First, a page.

Last Sunday, I made a day trip to Shah Alam to visit the family of my cousin who passed away after battling cancer for about one and a half years. My heart goes out to his family, especially his wife and five young sons. May Allah give them the strength and patience to get through this tragic time. Ameen..
Right after the afternoon prayers, a prayer session (tahlil) for my late cousin was held. Besides family and friends, the neighbours, including the neighbourhood imam, were also present. What strikes me, from my observation and feedback from my cousins, is the community spirit of gotong-royong which is so much alive although the neighbourhood is relatively new and, I believe, majority of the residents are young families. That helped my late cousin's family a lot as both of them are quite new to the area. My cousin was a Singaporean who, before receiving treatment for his cancer in Kuala Lumpur, was working in Singapore and travelled up north every weekend to join his family. His wife who is from the East Coast works in Shah Alam and looks after the five sons. Soon after the neighbours received news of my cousin's passing, a few neighbours approached and informed his family that they would help with the funeral arrangement. They also helped with the tahlil sessions for several days, including the preparation of food.
For the tahlil session on Sunday, a type of apam with red bean filling was served. I had not eaten that type of apam before, so when I first tasted it, I liked it a lot as it not only tasted good but it also looked pretty. After googling for the recipe on my return to Singapore, I found out that it is called Apam Bengawan Solo or just Apam Solo. It tastes somewhat like pau except that it's softer and spongier as the batter is quite watery. I would highly recommend you to try this recipe especially if you like traditional kuih.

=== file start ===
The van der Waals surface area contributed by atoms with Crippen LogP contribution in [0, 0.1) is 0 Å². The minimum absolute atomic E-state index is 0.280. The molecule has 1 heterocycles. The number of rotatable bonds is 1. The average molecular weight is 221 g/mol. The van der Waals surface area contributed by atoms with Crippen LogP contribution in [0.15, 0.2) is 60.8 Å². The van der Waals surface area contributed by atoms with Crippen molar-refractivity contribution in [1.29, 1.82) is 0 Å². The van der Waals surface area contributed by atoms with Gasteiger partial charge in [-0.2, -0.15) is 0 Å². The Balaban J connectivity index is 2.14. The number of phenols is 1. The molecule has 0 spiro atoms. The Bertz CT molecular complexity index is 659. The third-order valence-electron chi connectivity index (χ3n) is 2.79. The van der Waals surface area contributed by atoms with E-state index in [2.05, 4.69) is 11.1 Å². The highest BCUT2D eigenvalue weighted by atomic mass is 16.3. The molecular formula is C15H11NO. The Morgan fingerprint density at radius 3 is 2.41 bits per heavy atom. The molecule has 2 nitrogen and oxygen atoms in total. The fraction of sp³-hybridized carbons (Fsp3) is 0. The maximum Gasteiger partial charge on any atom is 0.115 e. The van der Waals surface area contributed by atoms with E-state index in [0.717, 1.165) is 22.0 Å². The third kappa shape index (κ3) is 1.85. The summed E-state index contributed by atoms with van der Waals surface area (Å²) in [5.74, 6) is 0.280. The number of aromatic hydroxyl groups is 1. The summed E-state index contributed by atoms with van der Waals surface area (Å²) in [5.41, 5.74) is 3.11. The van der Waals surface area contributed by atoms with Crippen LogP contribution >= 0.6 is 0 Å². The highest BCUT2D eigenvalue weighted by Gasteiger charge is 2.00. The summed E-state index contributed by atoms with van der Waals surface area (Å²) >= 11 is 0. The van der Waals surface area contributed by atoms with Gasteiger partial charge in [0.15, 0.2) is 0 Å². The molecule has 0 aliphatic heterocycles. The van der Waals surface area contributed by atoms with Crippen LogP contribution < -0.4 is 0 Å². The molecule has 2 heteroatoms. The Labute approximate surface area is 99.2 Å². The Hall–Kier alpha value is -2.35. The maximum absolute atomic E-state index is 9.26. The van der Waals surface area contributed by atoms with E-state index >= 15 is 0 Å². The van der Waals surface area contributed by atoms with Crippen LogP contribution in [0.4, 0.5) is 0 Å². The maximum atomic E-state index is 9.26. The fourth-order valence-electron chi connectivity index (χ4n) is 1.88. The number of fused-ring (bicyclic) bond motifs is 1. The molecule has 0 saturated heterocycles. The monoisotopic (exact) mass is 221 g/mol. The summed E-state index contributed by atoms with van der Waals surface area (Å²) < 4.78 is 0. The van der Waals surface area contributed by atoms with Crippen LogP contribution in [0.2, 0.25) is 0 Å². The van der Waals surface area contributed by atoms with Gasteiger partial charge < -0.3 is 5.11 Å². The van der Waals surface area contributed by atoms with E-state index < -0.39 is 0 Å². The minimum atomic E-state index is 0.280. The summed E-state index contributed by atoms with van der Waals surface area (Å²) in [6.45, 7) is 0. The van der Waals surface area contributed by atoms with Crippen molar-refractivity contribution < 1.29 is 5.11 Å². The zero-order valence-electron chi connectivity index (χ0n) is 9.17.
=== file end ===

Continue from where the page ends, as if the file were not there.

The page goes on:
70g palm sugar
70 ml water
1 pandan leaf, torn
150g freshly-grated coconut
1/2 tbsp plain flour
1/8 tsp salt
1. Combine palm sugar, sugar, water & pandan leaves in a saucepan until the syrup reaches a boil.
2. Add in grated coconut & salt. Mix thoroughly.
3. When the mixture is almost dry, add in flour & mix well.
4. Remove from fire & leave to cool. Remove the pandan leaf before using the filling.
250g plain flour
1 tsp instant yeast
90g granulated sugar
125 ml evaporated milk
300 ml water
a pinch of salt
colouring - I used red & green.
- Combine all ingredients except colouring & mix until well-blended. Then strain the batter.
- Divide batter into 3 parts. Leave 1 part plain, colour 1 part red & the other green. Cover & leave to rise for about 40 minutes.
- In the meantime, grease moulds. Divide the filling & form into small balls. I divided into balls of 4g each. Set aside.
- Prepare steamer. Pour the plain batter into the moulds. Put filling & then pour the red & green batter to the brim. Do until finish.
- Steam on medium fire for about 15-20 minutes.
- Remove from steamer & leave to cool. Once cooled, remove the apam from the moulds.
Adapted from recipe shared by Seri Kandi Tanah Jauhar.
- The above recipe is half the recipe shared by Sk & it yields about 50 small pieces.
- Besides coconut filling, you can also use red bean or savoury filling.
- Since I used a small steamer, I had to steam the apam in a few batches. As a result, the last batch didn't turn out pretty as the center of the apam sank after it's removed from the steamer. I think the batter might have been overproofed. So my advice is you steam the apam in just one or two batches.